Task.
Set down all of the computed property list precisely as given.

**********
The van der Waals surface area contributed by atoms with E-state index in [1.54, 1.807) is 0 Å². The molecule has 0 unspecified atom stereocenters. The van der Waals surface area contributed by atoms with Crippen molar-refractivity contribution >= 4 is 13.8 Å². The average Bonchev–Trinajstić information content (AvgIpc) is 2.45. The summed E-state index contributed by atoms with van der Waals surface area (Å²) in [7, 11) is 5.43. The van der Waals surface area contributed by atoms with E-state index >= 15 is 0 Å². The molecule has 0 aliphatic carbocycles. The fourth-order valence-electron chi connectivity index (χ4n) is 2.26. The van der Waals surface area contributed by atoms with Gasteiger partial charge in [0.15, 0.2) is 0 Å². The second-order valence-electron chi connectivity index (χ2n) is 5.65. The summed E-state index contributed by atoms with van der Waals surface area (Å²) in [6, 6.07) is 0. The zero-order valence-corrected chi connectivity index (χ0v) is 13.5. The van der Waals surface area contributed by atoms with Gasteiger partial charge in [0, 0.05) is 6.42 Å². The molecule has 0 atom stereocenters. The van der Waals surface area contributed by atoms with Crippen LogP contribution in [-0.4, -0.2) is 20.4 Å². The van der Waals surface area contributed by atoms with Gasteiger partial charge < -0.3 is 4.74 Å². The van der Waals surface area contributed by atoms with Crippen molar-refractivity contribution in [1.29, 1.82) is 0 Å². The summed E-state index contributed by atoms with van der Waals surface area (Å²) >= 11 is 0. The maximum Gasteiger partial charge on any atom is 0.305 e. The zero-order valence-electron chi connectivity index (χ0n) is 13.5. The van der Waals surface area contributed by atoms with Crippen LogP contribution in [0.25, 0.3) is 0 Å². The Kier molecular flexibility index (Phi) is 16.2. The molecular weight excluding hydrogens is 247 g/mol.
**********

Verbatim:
The van der Waals surface area contributed by atoms with E-state index in [1.54, 1.807) is 0 Å². The molecule has 0 unspecified atom stereocenters. The van der Waals surface area contributed by atoms with Crippen molar-refractivity contribution >= 4 is 13.8 Å². The average Bonchev–Trinajstić information content (AvgIpc) is 2.45. The summed E-state index contributed by atoms with van der Waals surface area (Å²) in [7, 11) is 5.43. The van der Waals surface area contributed by atoms with E-state index >= 15 is 0 Å². The molecule has 0 aliphatic carbocycles. The fourth-order valence-electron chi connectivity index (χ4n) is 2.26. The van der Waals surface area contributed by atoms with Gasteiger partial charge in [0.15, 0.2) is 0 Å². The second-order valence-electron chi connectivity index (χ2n) is 5.65. The summed E-state index contributed by atoms with van der Waals surface area (Å²) in [6, 6.07) is 0. The zero-order valence-corrected chi connectivity index (χ0v) is 13.5. The van der Waals surface area contributed by atoms with Gasteiger partial charge in [0, 0.05) is 6.42 Å². The molecule has 0 atom stereocenters. The van der Waals surface area contributed by atoms with Crippen LogP contribution in [-0.4, -0.2) is 20.4 Å². The van der Waals surface area contributed by atoms with Gasteiger partial charge < -0.3 is 4.74 Å². The van der Waals surface area contributed by atoms with Crippen molar-refractivity contribution in [1.29, 1.82) is 0 Å². The summed E-state index contributed by atoms with van der Waals surface area (Å²) >= 11 is 0. The maximum Gasteiger partial charge on any atom is 0.305 e. The zero-order valence-electron chi connectivity index (χ0n) is 13.5. The van der Waals surface area contributed by atoms with Crippen LogP contribution in [0.25, 0.3) is 0 Å². The Kier molecular flexibility index (Phi) is 16.2. The molecular weight excluding hydrogens is 247 g/mol.